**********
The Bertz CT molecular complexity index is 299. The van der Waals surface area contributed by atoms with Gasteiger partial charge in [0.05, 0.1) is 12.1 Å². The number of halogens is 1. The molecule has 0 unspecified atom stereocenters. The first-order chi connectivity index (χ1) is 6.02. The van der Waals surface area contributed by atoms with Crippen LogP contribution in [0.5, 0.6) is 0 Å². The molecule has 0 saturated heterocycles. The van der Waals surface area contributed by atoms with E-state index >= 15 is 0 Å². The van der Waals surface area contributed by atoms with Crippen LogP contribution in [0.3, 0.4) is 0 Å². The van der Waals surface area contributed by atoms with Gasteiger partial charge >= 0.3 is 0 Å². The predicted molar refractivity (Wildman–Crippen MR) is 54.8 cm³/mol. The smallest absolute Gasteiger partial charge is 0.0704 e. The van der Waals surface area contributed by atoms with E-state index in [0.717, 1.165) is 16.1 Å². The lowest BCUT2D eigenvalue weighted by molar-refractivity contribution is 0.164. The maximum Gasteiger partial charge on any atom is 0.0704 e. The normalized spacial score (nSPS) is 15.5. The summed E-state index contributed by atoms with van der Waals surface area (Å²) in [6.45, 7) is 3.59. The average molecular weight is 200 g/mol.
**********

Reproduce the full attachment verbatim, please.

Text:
The Bertz CT molecular complexity index is 299. The van der Waals surface area contributed by atoms with Gasteiger partial charge in [0.05, 0.1) is 12.1 Å². The number of halogens is 1. The molecule has 0 unspecified atom stereocenters. The first-order chi connectivity index (χ1) is 6.02. The van der Waals surface area contributed by atoms with Crippen LogP contribution in [0.5, 0.6) is 0 Å². The molecule has 0 saturated heterocycles. The van der Waals surface area contributed by atoms with E-state index >= 15 is 0 Å². The van der Waals surface area contributed by atoms with Crippen LogP contribution in [0.3, 0.4) is 0 Å². The van der Waals surface area contributed by atoms with Gasteiger partial charge >= 0.3 is 0 Å². The predicted molar refractivity (Wildman–Crippen MR) is 54.8 cm³/mol. The smallest absolute Gasteiger partial charge is 0.0704 e. The van der Waals surface area contributed by atoms with E-state index in [0.717, 1.165) is 16.1 Å². The lowest BCUT2D eigenvalue weighted by molar-refractivity contribution is 0.164. The maximum Gasteiger partial charge on any atom is 0.0704 e. The normalized spacial score (nSPS) is 15.5. The summed E-state index contributed by atoms with van der Waals surface area (Å²) in [6.45, 7) is 3.59. The average molecular weight is 200 g/mol.